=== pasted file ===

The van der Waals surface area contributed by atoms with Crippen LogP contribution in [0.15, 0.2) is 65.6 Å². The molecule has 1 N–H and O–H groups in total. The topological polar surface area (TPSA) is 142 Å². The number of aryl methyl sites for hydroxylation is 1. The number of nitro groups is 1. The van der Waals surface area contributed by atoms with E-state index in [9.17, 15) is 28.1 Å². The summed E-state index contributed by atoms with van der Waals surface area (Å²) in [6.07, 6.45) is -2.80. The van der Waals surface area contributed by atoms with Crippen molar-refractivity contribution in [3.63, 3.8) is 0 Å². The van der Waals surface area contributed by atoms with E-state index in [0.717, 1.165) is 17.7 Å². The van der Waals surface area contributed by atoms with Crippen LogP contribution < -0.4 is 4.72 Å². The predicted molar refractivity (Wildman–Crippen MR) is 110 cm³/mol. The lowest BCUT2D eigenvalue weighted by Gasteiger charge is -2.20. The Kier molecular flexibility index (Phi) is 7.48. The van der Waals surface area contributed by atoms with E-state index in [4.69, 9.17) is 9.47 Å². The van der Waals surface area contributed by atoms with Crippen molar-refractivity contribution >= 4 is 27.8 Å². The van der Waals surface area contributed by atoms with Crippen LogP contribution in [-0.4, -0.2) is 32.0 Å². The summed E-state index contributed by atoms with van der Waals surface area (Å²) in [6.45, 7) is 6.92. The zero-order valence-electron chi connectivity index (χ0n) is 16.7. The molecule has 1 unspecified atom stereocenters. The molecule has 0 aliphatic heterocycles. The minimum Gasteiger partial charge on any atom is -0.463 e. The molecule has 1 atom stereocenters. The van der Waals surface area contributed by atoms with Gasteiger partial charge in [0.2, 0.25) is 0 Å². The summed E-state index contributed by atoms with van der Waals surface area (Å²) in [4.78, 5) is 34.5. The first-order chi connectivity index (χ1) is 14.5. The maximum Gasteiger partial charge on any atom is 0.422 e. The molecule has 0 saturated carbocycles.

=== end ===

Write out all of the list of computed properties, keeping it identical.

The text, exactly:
The van der Waals surface area contributed by atoms with Crippen LogP contribution in [0.15, 0.2) is 65.6 Å². The molecule has 1 N–H and O–H groups in total. The topological polar surface area (TPSA) is 142 Å². The number of aryl methyl sites for hydroxylation is 1. The number of nitro groups is 1. The van der Waals surface area contributed by atoms with E-state index in [9.17, 15) is 28.1 Å². The summed E-state index contributed by atoms with van der Waals surface area (Å²) in [6.07, 6.45) is -2.80. The van der Waals surface area contributed by atoms with Crippen molar-refractivity contribution in [3.63, 3.8) is 0 Å². The van der Waals surface area contributed by atoms with E-state index in [0.717, 1.165) is 17.7 Å². The van der Waals surface area contributed by atoms with Crippen LogP contribution < -0.4 is 4.72 Å². The predicted molar refractivity (Wildman–Crippen MR) is 110 cm³/mol. The lowest BCUT2D eigenvalue weighted by Gasteiger charge is -2.20. The Kier molecular flexibility index (Phi) is 7.48. The van der Waals surface area contributed by atoms with E-state index in [4.69, 9.17) is 9.47 Å². The van der Waals surface area contributed by atoms with Crippen molar-refractivity contribution >= 4 is 27.8 Å². The van der Waals surface area contributed by atoms with Crippen LogP contribution in [-0.4, -0.2) is 32.0 Å². The summed E-state index contributed by atoms with van der Waals surface area (Å²) in [6.45, 7) is 6.92. The zero-order valence-electron chi connectivity index (χ0n) is 16.7. The molecule has 1 unspecified atom stereocenters. The molecule has 0 aliphatic heterocycles. The minimum Gasteiger partial charge on any atom is -0.463 e. The molecule has 1 atom stereocenters. The van der Waals surface area contributed by atoms with Gasteiger partial charge in [0.2, 0.25) is 0 Å². The summed E-state index contributed by atoms with van der Waals surface area (Å²) in [4.78, 5) is 34.5. The first-order chi connectivity index (χ1) is 14.5. The maximum Gasteiger partial charge on any atom is 0.422 e. The molecule has 0 saturated carbocycles.